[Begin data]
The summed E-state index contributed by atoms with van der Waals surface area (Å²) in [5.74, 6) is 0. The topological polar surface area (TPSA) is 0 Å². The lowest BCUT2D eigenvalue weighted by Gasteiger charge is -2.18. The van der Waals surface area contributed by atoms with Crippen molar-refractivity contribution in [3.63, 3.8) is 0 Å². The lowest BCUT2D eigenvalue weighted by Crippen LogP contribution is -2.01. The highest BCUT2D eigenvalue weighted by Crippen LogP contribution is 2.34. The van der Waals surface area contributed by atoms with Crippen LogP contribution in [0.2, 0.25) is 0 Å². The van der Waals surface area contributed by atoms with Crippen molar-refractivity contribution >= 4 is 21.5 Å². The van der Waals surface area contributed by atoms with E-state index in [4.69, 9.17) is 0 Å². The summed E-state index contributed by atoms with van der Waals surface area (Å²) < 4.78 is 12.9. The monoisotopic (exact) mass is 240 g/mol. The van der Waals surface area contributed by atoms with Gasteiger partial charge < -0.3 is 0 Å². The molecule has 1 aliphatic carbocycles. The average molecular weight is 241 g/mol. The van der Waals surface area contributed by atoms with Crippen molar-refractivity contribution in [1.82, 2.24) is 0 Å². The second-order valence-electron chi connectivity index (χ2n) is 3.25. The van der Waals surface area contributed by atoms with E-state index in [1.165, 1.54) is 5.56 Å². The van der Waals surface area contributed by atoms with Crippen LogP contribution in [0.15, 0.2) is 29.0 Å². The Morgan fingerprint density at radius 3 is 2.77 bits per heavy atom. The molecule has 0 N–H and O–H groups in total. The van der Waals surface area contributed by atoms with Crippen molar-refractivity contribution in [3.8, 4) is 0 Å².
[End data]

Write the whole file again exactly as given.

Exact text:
The summed E-state index contributed by atoms with van der Waals surface area (Å²) in [5.74, 6) is 0. The topological polar surface area (TPSA) is 0 Å². The lowest BCUT2D eigenvalue weighted by Gasteiger charge is -2.18. The van der Waals surface area contributed by atoms with Crippen molar-refractivity contribution in [3.63, 3.8) is 0 Å². The lowest BCUT2D eigenvalue weighted by Crippen LogP contribution is -2.01. The highest BCUT2D eigenvalue weighted by Crippen LogP contribution is 2.34. The van der Waals surface area contributed by atoms with Crippen LogP contribution in [0.2, 0.25) is 0 Å². The van der Waals surface area contributed by atoms with Crippen molar-refractivity contribution >= 4 is 21.5 Å². The van der Waals surface area contributed by atoms with E-state index in [4.69, 9.17) is 0 Å². The summed E-state index contributed by atoms with van der Waals surface area (Å²) < 4.78 is 12.9. The monoisotopic (exact) mass is 240 g/mol. The van der Waals surface area contributed by atoms with Gasteiger partial charge < -0.3 is 0 Å². The molecule has 1 aliphatic carbocycles. The average molecular weight is 241 g/mol. The van der Waals surface area contributed by atoms with Crippen molar-refractivity contribution in [1.82, 2.24) is 0 Å². The second-order valence-electron chi connectivity index (χ2n) is 3.25. The van der Waals surface area contributed by atoms with E-state index in [1.165, 1.54) is 5.56 Å². The van der Waals surface area contributed by atoms with Crippen LogP contribution in [0.15, 0.2) is 29.0 Å². The Morgan fingerprint density at radius 3 is 2.77 bits per heavy atom. The molecule has 0 N–H and O–H groups in total. The van der Waals surface area contributed by atoms with Crippen molar-refractivity contribution in [3.8, 4) is 0 Å².